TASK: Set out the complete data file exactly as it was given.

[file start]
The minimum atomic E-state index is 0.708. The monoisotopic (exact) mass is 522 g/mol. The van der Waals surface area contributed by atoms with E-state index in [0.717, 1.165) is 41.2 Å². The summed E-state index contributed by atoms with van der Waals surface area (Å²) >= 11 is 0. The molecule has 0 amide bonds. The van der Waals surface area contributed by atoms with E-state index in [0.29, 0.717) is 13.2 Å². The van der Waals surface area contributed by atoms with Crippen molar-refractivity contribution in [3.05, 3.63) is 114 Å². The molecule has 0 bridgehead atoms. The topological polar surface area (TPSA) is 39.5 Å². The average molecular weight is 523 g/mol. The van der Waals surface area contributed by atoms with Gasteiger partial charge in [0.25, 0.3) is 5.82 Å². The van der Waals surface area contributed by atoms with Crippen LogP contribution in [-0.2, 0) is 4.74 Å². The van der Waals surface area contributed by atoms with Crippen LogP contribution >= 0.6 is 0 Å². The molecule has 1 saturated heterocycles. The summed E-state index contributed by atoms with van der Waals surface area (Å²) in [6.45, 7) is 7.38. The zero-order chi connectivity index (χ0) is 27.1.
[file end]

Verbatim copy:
The minimum atomic E-state index is 0.708. The monoisotopic (exact) mass is 522 g/mol. The van der Waals surface area contributed by atoms with E-state index in [0.717, 1.165) is 41.2 Å². The summed E-state index contributed by atoms with van der Waals surface area (Å²) >= 11 is 0. The molecule has 0 amide bonds. The van der Waals surface area contributed by atoms with E-state index in [0.29, 0.717) is 13.2 Å². The van der Waals surface area contributed by atoms with Crippen molar-refractivity contribution in [3.05, 3.63) is 114 Å². The molecule has 0 bridgehead atoms. The topological polar surface area (TPSA) is 39.5 Å². The average molecular weight is 523 g/mol. The van der Waals surface area contributed by atoms with Gasteiger partial charge in [0.25, 0.3) is 5.82 Å². The van der Waals surface area contributed by atoms with Crippen LogP contribution in [-0.2, 0) is 4.74 Å². The van der Waals surface area contributed by atoms with Crippen LogP contribution >= 0.6 is 0 Å². The molecule has 1 saturated heterocycles. The summed E-state index contributed by atoms with van der Waals surface area (Å²) in [6.45, 7) is 7.38. The zero-order chi connectivity index (χ0) is 27.1.